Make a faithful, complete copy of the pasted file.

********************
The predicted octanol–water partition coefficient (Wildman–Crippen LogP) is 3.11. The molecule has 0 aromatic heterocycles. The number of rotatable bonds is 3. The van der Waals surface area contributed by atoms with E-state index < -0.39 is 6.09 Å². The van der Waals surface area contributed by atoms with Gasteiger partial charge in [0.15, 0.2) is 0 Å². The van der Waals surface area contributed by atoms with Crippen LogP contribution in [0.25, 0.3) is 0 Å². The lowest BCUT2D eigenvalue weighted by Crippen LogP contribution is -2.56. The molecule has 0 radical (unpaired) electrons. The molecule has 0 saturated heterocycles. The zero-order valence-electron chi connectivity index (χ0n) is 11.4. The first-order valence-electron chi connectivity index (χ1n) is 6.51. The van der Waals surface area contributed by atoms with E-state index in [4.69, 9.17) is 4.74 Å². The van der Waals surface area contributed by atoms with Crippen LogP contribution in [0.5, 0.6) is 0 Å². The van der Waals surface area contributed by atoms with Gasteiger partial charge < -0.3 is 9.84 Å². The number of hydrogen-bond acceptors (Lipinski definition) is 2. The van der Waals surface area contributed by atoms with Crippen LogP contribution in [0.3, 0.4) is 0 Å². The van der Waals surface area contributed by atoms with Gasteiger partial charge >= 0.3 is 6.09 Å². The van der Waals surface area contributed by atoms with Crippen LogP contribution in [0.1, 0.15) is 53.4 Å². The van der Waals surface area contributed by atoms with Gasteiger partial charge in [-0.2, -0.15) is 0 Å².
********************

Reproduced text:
The predicted octanol–water partition coefficient (Wildman–Crippen LogP) is 3.11. The molecule has 0 aromatic heterocycles. The number of rotatable bonds is 3. The van der Waals surface area contributed by atoms with E-state index < -0.39 is 6.09 Å². The van der Waals surface area contributed by atoms with Gasteiger partial charge in [0.15, 0.2) is 0 Å². The van der Waals surface area contributed by atoms with Crippen LogP contribution in [0.25, 0.3) is 0 Å². The lowest BCUT2D eigenvalue weighted by Crippen LogP contribution is -2.56. The molecule has 0 radical (unpaired) electrons. The molecule has 0 saturated heterocycles. The zero-order valence-electron chi connectivity index (χ0n) is 11.4. The first-order valence-electron chi connectivity index (χ1n) is 6.51. The van der Waals surface area contributed by atoms with E-state index in [4.69, 9.17) is 4.74 Å². The van der Waals surface area contributed by atoms with Crippen LogP contribution in [0.5, 0.6) is 0 Å². The van der Waals surface area contributed by atoms with Gasteiger partial charge < -0.3 is 9.84 Å². The number of hydrogen-bond acceptors (Lipinski definition) is 2. The van der Waals surface area contributed by atoms with Crippen LogP contribution in [0.3, 0.4) is 0 Å². The van der Waals surface area contributed by atoms with Gasteiger partial charge >= 0.3 is 6.09 Å². The van der Waals surface area contributed by atoms with Crippen LogP contribution in [0.1, 0.15) is 53.4 Å². The van der Waals surface area contributed by atoms with Gasteiger partial charge in [-0.2, -0.15) is 0 Å².